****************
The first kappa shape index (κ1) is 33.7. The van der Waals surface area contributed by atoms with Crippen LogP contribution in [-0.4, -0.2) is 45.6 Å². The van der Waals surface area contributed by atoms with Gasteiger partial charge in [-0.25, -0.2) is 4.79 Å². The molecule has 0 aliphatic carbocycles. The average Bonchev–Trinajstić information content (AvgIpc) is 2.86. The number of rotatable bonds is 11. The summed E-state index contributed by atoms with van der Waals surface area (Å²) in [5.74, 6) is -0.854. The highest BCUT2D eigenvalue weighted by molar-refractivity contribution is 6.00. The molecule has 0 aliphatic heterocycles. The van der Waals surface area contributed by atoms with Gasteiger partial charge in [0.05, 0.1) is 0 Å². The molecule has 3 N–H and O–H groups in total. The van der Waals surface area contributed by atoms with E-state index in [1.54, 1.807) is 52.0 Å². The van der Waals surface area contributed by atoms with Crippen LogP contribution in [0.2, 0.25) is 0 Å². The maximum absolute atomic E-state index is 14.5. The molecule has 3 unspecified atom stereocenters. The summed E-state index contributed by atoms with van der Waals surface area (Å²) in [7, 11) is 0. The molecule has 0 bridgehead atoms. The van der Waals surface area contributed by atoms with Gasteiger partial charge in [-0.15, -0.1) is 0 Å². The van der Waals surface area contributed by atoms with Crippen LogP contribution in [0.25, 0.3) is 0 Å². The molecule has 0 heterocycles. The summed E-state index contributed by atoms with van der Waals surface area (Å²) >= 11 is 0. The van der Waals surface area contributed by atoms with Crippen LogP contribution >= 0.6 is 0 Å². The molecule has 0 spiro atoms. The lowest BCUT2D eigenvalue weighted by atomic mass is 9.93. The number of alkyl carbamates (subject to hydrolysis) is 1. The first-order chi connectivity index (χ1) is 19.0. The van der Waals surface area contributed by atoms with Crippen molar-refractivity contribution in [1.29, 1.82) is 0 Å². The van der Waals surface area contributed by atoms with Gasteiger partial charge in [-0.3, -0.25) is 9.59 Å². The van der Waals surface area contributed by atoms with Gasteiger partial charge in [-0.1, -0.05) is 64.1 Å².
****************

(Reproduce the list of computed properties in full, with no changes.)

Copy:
The first kappa shape index (κ1) is 33.7. The van der Waals surface area contributed by atoms with Crippen LogP contribution in [-0.4, -0.2) is 45.6 Å². The van der Waals surface area contributed by atoms with Gasteiger partial charge in [-0.25, -0.2) is 4.79 Å². The molecule has 0 aliphatic carbocycles. The average Bonchev–Trinajstić information content (AvgIpc) is 2.86. The number of rotatable bonds is 11. The summed E-state index contributed by atoms with van der Waals surface area (Å²) in [5.74, 6) is -0.854. The highest BCUT2D eigenvalue weighted by molar-refractivity contribution is 6.00. The molecule has 0 aliphatic heterocycles. The van der Waals surface area contributed by atoms with Gasteiger partial charge in [0.05, 0.1) is 0 Å². The molecule has 3 N–H and O–H groups in total. The van der Waals surface area contributed by atoms with E-state index in [1.54, 1.807) is 52.0 Å². The van der Waals surface area contributed by atoms with Crippen LogP contribution in [0.2, 0.25) is 0 Å². The maximum absolute atomic E-state index is 14.5. The molecule has 3 unspecified atom stereocenters. The summed E-state index contributed by atoms with van der Waals surface area (Å²) in [7, 11) is 0. The molecule has 0 bridgehead atoms. The van der Waals surface area contributed by atoms with Gasteiger partial charge in [-0.15, -0.1) is 0 Å². The van der Waals surface area contributed by atoms with Crippen LogP contribution in [0.25, 0.3) is 0 Å². The molecule has 0 heterocycles. The summed E-state index contributed by atoms with van der Waals surface area (Å²) >= 11 is 0. The van der Waals surface area contributed by atoms with Crippen LogP contribution >= 0.6 is 0 Å². The molecule has 0 spiro atoms. The lowest BCUT2D eigenvalue weighted by atomic mass is 9.93. The number of alkyl carbamates (subject to hydrolysis) is 1. The first-order chi connectivity index (χ1) is 19.0. The van der Waals surface area contributed by atoms with Crippen molar-refractivity contribution in [1.29, 1.82) is 0 Å². The van der Waals surface area contributed by atoms with Gasteiger partial charge in [-0.3, -0.25) is 9.59 Å². The van der Waals surface area contributed by atoms with Gasteiger partial charge in [-0.1, -0.05) is 64.1 Å².